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Several states are proposing new restrictions on abortion pills


As access to abortion in medical facilities becomes more limited across parts of the country, many patients are turning to abortion pills. As NPR's Sarah McCammon reports, conservative state lawmakers are taking notice.

SARAH MCCAMMON, BYLINE: For most of the almost 50 years since the Roe v. Wade Supreme Court decision legalized abortion nationwide, clinics have been the focus of the battle over abortion rights. Protesters gather outside on sidewalks. And Republican state lawmakers try to regulate what happens inside through laws restricting which health care providers can perform abortions, the kind of counseling required and which procedures are allowed. But now more than half of abortions are taking place with pills.

RACHEL K JONES: For a lot of people, having the option of having an abortion in the privacy and comfort of their own home is appealing.

MCCAMMON: Rachel K. Jones is a research scientist with the Guttmacher Institute, which supports abortion rights. According to data released by Guttmacher earlier this year, abortion pills, not surgical procedures, accounted for 54% of abortions in 2020. That makes medication abortion the dominant choice in the United States for the first time since the Food and Drug Administration approved an abortion pill more than 20 years ago.

JONES: In some states, the pills can be mailed to people. So they don't have to travel to the clinic to get the medication.

MCCAMMON: During the pandemic, the FDA relaxed rules requiring the drugs to be dispensed in person, making it easier for patients to get a medication abortion through telehealth. The Biden administration recently made those changes permanent. And now Republican lawmakers in several states are pushing back. In South Dakota, Governor Kristi Noem recently signed legislation designed to restrict access to the drugs. Planned Parenthood says similar restrictions have been introduced in two dozen states this year, some of which would ban the pills altogether if Roe v. Wade is overturned. In Georgia, Republican State Senator Bruce Thompson sponsored a bill banning abortion pill delivery by mail and requiring doctors to examine patients in person before prescribing them.


BRUCE THOMPSON: SB 456 seeks to protect the cherished doctor-patient relationship.

MCCAMMON: That position is at odds with that of major medical groups, including the American College of Obstetricians and Gynecologists and the American Medical Association, who have long supported easing access to the pills and called for lifting the in-person dispensing requirement. Thompson opposes abortion rights. But he claims this bill is all about patient safety.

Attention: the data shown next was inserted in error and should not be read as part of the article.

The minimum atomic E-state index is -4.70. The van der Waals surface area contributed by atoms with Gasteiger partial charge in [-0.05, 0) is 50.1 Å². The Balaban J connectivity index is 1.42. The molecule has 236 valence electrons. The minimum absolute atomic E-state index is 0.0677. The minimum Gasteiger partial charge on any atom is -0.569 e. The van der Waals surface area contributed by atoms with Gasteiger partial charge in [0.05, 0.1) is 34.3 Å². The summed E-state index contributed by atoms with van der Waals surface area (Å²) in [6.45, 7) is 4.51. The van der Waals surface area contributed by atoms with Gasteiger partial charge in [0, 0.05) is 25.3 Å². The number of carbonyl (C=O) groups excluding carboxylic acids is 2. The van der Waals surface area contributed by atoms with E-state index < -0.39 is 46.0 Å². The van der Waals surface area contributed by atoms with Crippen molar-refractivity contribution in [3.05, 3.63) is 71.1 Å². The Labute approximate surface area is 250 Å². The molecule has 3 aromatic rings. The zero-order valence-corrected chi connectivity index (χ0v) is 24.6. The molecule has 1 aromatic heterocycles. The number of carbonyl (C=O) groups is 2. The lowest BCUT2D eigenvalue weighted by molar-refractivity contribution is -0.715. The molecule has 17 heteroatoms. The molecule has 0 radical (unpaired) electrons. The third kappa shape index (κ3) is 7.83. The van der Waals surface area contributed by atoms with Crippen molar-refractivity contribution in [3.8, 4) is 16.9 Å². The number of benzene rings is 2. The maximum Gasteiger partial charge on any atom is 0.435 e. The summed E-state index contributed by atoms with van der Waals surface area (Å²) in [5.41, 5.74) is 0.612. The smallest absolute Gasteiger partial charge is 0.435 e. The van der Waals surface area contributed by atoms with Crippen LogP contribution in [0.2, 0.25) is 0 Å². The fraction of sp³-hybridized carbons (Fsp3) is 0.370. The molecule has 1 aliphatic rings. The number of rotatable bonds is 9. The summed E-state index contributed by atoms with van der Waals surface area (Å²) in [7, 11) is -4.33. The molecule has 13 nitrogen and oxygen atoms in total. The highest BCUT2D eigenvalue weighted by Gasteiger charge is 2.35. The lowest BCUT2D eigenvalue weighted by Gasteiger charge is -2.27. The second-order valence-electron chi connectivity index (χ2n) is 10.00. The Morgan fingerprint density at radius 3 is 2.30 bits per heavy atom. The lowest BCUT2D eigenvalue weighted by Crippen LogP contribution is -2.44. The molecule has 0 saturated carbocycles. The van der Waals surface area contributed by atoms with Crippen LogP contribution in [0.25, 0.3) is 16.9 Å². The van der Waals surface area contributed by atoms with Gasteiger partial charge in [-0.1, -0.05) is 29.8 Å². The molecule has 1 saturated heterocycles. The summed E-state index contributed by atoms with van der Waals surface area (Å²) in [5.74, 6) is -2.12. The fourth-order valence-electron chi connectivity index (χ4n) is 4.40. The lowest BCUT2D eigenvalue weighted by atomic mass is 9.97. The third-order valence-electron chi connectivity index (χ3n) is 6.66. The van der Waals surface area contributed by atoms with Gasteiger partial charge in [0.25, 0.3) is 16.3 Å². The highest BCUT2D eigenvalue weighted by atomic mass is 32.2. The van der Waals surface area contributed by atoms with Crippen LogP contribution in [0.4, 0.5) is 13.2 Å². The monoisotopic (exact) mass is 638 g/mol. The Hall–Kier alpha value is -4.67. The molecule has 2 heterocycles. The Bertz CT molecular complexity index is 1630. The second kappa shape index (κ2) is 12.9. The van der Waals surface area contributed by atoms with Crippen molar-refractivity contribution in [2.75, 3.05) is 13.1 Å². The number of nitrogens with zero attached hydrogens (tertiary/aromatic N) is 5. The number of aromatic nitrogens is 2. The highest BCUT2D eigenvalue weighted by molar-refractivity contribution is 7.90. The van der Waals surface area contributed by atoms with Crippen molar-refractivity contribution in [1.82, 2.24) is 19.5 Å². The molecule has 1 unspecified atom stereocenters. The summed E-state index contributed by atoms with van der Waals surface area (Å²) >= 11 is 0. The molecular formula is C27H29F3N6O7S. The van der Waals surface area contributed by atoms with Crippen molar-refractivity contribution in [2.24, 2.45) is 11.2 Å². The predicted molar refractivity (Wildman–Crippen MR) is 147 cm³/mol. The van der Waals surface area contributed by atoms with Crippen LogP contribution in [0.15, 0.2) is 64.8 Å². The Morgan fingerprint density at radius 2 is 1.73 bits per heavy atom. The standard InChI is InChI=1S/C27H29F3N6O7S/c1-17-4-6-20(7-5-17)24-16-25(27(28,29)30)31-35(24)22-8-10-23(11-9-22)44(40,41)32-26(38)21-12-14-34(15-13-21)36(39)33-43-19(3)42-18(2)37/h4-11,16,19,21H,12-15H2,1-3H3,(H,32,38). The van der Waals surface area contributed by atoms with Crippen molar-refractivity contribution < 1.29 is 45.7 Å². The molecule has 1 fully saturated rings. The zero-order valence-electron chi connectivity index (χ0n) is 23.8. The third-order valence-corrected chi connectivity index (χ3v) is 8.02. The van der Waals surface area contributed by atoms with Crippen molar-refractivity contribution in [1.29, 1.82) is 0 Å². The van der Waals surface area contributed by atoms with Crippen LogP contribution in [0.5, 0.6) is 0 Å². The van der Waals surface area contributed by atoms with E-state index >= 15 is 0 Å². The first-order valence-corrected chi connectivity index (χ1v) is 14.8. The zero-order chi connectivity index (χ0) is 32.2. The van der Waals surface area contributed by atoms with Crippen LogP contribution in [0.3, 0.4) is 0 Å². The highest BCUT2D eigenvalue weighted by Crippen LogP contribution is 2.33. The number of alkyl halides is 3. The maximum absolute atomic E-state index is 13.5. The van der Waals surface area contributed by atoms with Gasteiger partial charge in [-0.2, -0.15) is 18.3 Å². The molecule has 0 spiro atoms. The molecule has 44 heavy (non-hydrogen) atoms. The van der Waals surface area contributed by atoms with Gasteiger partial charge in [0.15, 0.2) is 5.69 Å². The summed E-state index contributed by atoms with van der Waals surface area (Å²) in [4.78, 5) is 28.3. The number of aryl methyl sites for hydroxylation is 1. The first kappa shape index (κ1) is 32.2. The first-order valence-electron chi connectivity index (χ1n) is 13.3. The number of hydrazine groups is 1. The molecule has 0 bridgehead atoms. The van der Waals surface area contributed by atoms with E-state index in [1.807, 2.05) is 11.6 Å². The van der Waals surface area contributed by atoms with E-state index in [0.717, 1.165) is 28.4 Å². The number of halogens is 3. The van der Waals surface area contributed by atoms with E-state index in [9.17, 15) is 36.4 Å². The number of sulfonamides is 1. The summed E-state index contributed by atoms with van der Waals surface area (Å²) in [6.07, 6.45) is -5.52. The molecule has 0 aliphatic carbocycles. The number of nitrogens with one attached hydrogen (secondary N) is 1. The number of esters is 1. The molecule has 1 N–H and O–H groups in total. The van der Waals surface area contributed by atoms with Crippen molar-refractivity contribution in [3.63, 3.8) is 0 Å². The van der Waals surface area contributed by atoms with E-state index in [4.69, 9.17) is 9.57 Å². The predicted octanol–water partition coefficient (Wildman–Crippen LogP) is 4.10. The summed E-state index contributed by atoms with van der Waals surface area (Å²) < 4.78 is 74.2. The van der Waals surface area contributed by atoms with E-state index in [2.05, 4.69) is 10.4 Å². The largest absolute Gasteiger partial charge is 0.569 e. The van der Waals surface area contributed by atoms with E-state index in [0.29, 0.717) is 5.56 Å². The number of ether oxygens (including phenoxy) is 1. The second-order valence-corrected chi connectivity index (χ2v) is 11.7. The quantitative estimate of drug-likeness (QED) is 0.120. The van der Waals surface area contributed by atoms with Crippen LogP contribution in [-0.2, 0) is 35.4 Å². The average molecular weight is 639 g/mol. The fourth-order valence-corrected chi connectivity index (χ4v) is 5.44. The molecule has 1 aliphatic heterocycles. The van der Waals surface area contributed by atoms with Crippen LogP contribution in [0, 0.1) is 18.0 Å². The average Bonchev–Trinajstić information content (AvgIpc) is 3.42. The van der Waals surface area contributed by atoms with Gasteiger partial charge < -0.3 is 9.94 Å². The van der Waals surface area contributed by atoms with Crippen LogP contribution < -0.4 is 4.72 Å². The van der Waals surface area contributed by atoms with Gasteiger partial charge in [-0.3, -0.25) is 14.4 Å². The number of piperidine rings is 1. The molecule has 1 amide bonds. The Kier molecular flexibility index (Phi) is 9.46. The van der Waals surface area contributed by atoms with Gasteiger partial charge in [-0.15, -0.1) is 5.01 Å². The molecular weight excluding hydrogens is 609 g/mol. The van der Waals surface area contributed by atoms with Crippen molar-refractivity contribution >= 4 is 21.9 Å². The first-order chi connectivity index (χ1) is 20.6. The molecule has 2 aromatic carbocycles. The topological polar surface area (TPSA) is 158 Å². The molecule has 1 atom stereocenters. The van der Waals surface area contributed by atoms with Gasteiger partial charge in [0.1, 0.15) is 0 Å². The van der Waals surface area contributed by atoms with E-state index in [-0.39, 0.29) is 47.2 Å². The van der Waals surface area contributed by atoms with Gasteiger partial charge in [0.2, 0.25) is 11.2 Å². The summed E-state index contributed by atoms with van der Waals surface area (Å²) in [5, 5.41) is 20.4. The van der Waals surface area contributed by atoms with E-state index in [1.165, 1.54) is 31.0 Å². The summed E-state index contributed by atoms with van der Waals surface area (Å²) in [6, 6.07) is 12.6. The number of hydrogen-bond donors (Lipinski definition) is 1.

THOMPSON: Why would we not do everything within our power to protect women's health and safety during this difficult time in their lives?

MCCAMMON: But opponents say the bill could make patients less safe. During floor debate, several lawmakers noted that Georgia is among the states with the highest rates of maternal mortality, and that those death rates are dramatically higher for Black women. State Senator Kim Jackson, a Democrat, noted that many people, particularly in rural areas, lack access to pregnancy care.


KIM JACKSON: And what's really cruel about this bill is that those who are already the most vulnerable are the ones who are most likely to be burned by this injustice, people who are poor, people who live in rural communities, people of color.

MCCAMMON: The bill passed Georgia State Senate and is awaiting a vote in the House. K AG Baby Yee is a Georgia based advocate with the reproductive rights group URGE.

K AGBEBIYI: As soon as the FDA made medication abortion more accessible, Georgia pretty much turned around and was like, no. We actually want to make it really difficult for people to get them.

MCCAMMON: Agbebiyi says medication abortion may become the only option for a growing number of people in states where clinics are few and far between because of abortion restrictions.

AGBEBIYI: We know and our opponents know that medication abortion is going to grow in popularity if Roe was overturned. And that's precisely why they're trying to put as many barriers in place as possible.

MCCAMMON: It's more difficult to put up barriers on the internet, where abortion pills are available through mail-order pharmacies and other groups. Ushma Upadhyay, a reproductive health researcher at the University of California, San Francisco, says if states try to block access to abortion pills, patients will find them online without a doctor's help.

USHMA UPADHYAY: And people will be using it on their own without clinical support. That is what I'm concerned about. It is extremely safe. But all patients should have access to clinical support if they need it, if they have questions about how to take it or whether what's happening is normal.

MCCAMMON: Meanwhile, some states are trying to make access to medication abortion easier. A bill moving forward in Delaware would allow a wider array of health care providers to prescribe the pills to their patients.

Sarah McCammon, NPR News. Transcript provided by NPR, Copyright NPR.

Sarah McCammon
Sarah McCammon is a National Correspondent covering the Mid-Atlantic and Southeast for NPR. Her work focuses on political, social and cultural divides in America, including abortion and reproductive rights, and the intersections of politics and religion. She's also a frequent guest host for NPR news magazines, podcasts and special coverage.